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The Entrepreneur Next Door

Book Information: 

Jump on the Entrepreneur Bus!

Bill Wagner Analyzes; Is Your Personality the Ticket to Financial Freedom? 

(CALIFORNIA) Someone once said “There are no elevators to success. You have to take the stairs.” Perhaps there are no elevators, but when armed with The Entrepreneur Next Door, there are certainly escalators. In The Entrepreneur Next Door (Entrepreneur Press, June 2006), Bill Wagner analyzes the characteristics and personality traits that make up a successful entrepreneur and invites readers to take an online personality test to determine their own entrepreneurial strengths and weaknesses. 

The Five-Tier Performance Pyramid outlined in this book helps the reader learn more about their own personality, job behaviors, actions, results and metrics in comparison with those of already successful entrepreneurs.  Studies have shown that a person will be five times more successful in a position if he or she has the right personality for that particular job.  In addition, research indicates that many personality types, even less entrepreneurial ones, actually do have the potential to birth a successful business.    

Wagner says, “Over the past eight years, I, and the members of my company, Accord Management Systems Inc., have interviewed and studied the behaviors of more than 1,500 fearless business founders and leaders. Most were under 40 years old, primarily in their 20s and 30s. They also all had annual sales of more than $1 million. What we discovered from our study is that, as different as these entrepreneurs appear, with relation to each other, they share a number of common personality traits.  These traits were the predominant indicators of their success; far outweighing what we usually rely on to determine one’s success: education, family ties, skills, and experience.” Wagner is the top expert on understanding workplace behavior and knows what successful traits entrepreneurs posses that lead to financial independence.  He can tell potential entrepreneurs how to start a business based on their best qualities and skills, and what they can do to achieve entrepreneurial success.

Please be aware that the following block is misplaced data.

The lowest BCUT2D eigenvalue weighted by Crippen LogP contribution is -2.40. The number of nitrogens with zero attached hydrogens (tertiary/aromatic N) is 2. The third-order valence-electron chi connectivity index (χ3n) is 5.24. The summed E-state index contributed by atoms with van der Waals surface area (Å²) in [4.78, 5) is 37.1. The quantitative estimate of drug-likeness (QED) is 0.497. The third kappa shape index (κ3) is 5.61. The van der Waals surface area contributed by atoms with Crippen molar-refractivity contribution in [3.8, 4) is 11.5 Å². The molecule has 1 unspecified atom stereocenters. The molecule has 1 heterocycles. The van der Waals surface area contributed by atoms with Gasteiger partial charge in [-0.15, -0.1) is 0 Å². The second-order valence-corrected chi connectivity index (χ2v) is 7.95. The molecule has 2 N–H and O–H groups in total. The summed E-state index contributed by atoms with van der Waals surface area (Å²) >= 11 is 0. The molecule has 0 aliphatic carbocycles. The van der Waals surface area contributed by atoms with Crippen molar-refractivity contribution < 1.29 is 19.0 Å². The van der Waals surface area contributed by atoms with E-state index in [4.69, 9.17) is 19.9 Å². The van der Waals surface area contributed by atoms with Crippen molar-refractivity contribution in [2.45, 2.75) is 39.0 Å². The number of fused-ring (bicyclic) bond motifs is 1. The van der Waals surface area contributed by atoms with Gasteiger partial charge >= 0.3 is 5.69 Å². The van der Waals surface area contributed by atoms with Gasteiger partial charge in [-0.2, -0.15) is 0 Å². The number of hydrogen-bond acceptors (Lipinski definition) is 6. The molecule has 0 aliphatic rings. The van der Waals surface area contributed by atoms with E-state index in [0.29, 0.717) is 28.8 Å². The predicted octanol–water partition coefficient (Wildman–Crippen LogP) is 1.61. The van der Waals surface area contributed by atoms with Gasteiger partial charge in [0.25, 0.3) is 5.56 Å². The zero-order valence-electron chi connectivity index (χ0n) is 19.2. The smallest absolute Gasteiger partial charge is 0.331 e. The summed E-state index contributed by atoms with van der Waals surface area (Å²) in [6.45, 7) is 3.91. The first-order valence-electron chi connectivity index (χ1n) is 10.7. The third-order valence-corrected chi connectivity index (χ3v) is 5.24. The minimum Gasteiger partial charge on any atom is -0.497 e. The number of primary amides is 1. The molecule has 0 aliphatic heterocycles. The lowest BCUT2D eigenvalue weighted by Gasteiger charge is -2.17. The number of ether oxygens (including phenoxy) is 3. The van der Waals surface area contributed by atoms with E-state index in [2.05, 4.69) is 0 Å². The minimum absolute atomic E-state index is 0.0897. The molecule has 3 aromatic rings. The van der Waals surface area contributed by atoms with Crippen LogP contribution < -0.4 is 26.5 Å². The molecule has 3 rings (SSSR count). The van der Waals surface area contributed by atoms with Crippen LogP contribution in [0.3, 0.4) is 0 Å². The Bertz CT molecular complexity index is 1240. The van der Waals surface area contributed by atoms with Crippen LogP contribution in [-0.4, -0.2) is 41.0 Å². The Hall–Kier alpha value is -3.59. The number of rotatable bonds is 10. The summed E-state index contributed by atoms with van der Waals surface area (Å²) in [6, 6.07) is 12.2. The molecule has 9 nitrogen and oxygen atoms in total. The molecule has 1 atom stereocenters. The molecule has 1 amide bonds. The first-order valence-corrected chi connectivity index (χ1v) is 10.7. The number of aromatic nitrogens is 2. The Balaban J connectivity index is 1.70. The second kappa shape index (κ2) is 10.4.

Bill Wagner is widely respected speaker at more than 100 nationwide events annually.  He is a Certified Speaking Professional and a member of the National Speaking Association as well as the Institute on Management Consultants. He works daily with entrepreneur-focused organizations such as, Vistage, The Young Entrepreneur Organization, and the International Franchise Association.   Wagner is also a widely published author who has been featured in Entrepreneur magazine, California CEO, LA Business Journal, Franchise World and the Wall Street Journal.  Wagner is the CEO and co-founder of Accord Management Systems, Inc., a behavioral consultancy born on the premise of helping executives and entrepreneurs get the “people side of business right.”  His company focuses on bringing a fresh and objective perspective to the business world. Bill Wagner promises to teach both novice entrepreneurs and accomplished business leaders alike how to identify their own unique personalities and use those traits to run a successful company. 

For more information and to take the FREE entrepreneur test, check out www.theentrepreneurnextdoor.com.  To schedule an interview, please contact Erika Sumner, PR by the Book, (281) 895-7190, erika@prbythebook.com.###

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2 Comments

Granville_Bean's picture

Or a common misperception?

Guest Lauren asks: "Care to throw a hint at what one or two of the successful traits might be and how they are applied by entrepreneurs? Extrovert? Sales personality? Xtreme athlete?"

I have no idea what traits the book touts.  However to me Lauren's list of possible traits is not predictive. Not every business owner has a sales personality, and doesn't have to, because sales people can be hired if the leader has defined a mission for them.

Similarly, extreme athletes might like to think so, but maybe the only thing some of them can lead is themselves and not a larger organization, and they spend so much time on atheltics that they don't have time and attention left to run their business.  Was Bill Gates ever an extreme athlete? Steve Jobs? Zuckerman?

Sure, some extreme athletes might be business leaders, but there are plenty of business leaders who are not.  And only some business roles, and certain businesses, require a sales-oriented extrovert.  A lot of sales-oriented extroverts merely work front counter customer service jobs. Some business leaders are that way and some are not.

Sales oriented extroverts who like sports & fitness might like to think those things make them leaders, but I don't think it's that easy. It could just as easily merely make them easy sells to join multi-level marketing programs.

Traits of A Successful Entrepreneur

"He can tell potential entrepreneurs how to start a business based on their best qualities and skills, and what they can do to achieve entrepreneurial success."

Sounds intriguing -- kind of like match.com services. I liked your site too.

Care to throw a hint at what one or two of the successful traits might be and how they are applied by entrepreneurs? Extrovert? Sales personality? Xtreme athlete?

Lauren

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